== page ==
Sliding Scale Information for D/s Playground Summer Semester 2022

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I know that community, feedback, and support for your D/s relationships can be transformational, and I feel strongly that these things should be accessible to everyone who wants them. I strive to make it so that money is not a barrier to participating in my group classes or private lessons. For this reason, I reserve some sliding scale spots for working class students in all of my classes.

I believe that teachers and artists deserve to make a living wage. For this reason, the number of sliding scale spots I am able to offer is limited. Please be mindful that if you sign up for a sliding scale spot when you can truthfully afford the standard rate, either on your own or with help from family or friends, you are limiting access for others.

Here’s how my sliding scale works:

The scale has three tiers. You choose where you fall, and what you pay within that range. I don’t require any explanation. Select your cost according to an honest assessment of your class background, current financial situation, and what you’re able to pay.

(Thanks to Eli Conley for giving me permission to use some of his sliding scale language.)

This image and framework was originally created by Alexis J. Cunningfolk | www.wortsandcunning.com
with additions from Britt Hawthorne | www.embracingequity.org

The full bottle lists the following statements:

  • I am comfortably able to meet all of my basic* needs.
  • I may have some debt but it does not prohibit attainment of basic needs.
  • I own my home or property OR I rent a higher-end property.
  • I own or lease a car.
  • I am employed or do not need to work to meet my needs.
  • I have regular access to health care.
  • I have access to financial savings.
  • I have an expendable** income.
  • I can always buy new items.
  • I can afford an annual vacation or take time off.

The half-filled bottle lists the following statements:

  • I may stress about meeting my basic needs but still regularly achieve them.
  • I may have some debt but it does not prohibit attainment of basic needs.
  • I own or lease a car.
  • I am employed.
  • I have access to health care.
  • I might have access to financial savings.
  • I have some expendable income.
  • I am able to buy some new items & I thrift others.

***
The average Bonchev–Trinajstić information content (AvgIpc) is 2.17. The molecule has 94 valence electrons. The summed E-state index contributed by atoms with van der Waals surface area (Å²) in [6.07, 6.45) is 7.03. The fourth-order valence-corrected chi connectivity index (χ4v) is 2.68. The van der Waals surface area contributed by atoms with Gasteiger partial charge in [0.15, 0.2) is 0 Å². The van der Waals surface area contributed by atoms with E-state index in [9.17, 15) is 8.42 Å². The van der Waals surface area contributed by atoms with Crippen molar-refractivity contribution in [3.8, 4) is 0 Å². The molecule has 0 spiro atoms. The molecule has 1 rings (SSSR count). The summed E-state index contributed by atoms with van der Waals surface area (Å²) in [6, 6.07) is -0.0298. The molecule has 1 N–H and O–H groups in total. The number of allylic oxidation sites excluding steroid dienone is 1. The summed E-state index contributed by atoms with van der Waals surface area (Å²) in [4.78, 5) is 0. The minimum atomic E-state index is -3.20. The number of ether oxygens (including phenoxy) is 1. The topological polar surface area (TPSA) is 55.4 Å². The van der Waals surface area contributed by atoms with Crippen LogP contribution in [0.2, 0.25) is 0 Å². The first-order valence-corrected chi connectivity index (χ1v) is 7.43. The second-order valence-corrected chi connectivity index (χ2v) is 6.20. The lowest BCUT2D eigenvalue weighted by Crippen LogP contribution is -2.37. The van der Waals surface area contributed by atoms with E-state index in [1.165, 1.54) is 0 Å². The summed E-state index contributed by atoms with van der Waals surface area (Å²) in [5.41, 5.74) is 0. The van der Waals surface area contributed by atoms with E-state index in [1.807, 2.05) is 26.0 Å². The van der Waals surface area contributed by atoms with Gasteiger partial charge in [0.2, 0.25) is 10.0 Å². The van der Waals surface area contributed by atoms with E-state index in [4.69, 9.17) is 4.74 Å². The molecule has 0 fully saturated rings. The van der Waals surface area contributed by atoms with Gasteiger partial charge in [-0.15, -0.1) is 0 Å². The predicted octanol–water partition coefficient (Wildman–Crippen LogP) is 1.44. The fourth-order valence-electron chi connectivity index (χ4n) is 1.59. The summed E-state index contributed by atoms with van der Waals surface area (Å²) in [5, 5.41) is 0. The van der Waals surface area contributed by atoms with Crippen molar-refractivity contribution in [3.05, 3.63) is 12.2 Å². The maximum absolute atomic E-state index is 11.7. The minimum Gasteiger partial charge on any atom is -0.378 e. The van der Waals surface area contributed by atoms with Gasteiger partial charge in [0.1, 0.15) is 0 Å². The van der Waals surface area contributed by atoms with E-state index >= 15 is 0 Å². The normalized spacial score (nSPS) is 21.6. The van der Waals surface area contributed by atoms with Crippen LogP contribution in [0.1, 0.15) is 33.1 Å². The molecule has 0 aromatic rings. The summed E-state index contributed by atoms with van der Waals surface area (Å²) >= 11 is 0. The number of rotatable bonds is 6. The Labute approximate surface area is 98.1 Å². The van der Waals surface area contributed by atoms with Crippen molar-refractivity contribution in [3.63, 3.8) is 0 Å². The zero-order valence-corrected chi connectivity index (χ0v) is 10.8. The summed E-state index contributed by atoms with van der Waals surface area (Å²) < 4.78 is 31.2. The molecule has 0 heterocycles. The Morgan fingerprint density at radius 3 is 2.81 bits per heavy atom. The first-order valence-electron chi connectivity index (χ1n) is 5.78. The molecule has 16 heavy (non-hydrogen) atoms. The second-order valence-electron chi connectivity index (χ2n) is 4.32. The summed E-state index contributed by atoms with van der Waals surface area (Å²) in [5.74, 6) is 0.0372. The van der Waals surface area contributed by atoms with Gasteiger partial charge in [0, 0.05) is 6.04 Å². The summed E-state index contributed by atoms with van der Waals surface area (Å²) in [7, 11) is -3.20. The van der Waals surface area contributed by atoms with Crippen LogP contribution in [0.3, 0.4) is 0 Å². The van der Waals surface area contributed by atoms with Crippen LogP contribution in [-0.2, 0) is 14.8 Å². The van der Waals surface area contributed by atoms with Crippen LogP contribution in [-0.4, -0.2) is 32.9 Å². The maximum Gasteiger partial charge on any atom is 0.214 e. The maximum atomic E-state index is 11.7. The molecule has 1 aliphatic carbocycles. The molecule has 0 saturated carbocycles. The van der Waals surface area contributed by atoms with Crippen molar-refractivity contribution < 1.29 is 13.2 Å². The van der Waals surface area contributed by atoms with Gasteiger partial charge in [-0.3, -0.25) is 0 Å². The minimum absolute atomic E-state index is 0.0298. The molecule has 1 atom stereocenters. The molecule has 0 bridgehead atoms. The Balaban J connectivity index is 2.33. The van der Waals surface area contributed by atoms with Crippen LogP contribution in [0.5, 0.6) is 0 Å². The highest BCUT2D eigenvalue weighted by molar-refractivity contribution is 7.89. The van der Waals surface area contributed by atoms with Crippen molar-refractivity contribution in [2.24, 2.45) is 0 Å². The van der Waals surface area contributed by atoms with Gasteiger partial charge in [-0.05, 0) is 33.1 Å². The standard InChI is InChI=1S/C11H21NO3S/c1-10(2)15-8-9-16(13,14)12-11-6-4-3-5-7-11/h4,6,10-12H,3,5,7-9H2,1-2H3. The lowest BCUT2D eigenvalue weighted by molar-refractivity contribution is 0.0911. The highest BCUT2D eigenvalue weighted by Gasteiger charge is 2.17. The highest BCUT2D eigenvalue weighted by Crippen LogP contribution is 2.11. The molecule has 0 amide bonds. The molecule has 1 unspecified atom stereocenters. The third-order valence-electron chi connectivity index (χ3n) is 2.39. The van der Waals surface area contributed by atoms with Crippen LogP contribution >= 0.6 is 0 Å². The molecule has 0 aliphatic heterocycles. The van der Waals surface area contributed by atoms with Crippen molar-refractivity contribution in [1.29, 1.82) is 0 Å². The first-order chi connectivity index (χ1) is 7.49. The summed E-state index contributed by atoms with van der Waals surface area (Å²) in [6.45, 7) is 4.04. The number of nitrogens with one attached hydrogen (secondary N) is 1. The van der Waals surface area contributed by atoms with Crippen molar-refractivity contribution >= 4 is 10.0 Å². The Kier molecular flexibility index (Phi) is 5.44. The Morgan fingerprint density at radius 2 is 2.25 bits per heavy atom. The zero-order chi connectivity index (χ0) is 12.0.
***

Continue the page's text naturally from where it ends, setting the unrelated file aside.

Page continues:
• I can take a vacation annually or every few years without financial burden.

The low-filled bottle lists the following statements:

  • I frequently stress about meeting basic needs & don’t always achieve them.
  • I have debt and it sometimes prohibits me from meeting my basic needs.
  • I rent lower-end properties or have unstable housing.
  • I do not have a car and/or have limited access to a car but I am not always able to afford gas.
  • I am unemployed or underemployed.
  • I qualify for government assistance including food stamps & health care.
  • I have no access to savings.
  • I have no or very limited expendable income.
  • I rarely buy new items because I am unable to afford them.
  • I cannot afford a vacation or have the ability to take time off without financial burden.

*Basic Needs include food, housing, and transportation.
**Expendable Income might mean you are able to buy coffee or tea at a shop, go to the movies or a concert, buy new clothes, books, and similar items each month, etc.

I hope this list helps you figure out which tier of financial aid and sliding scale that you’ll request.

Here’s the corresponding rates for each of the tiers:

Even with the sliding scale, some of you might not be able to afford the cost of this course.

There are partial scholarships (50%) available for BIPOC and trans folks; click here for more information.

If you still cannot afford it, and are eager to take the class, contact Sinclair at sinclair@sugarbutch.net and ask about payment plans.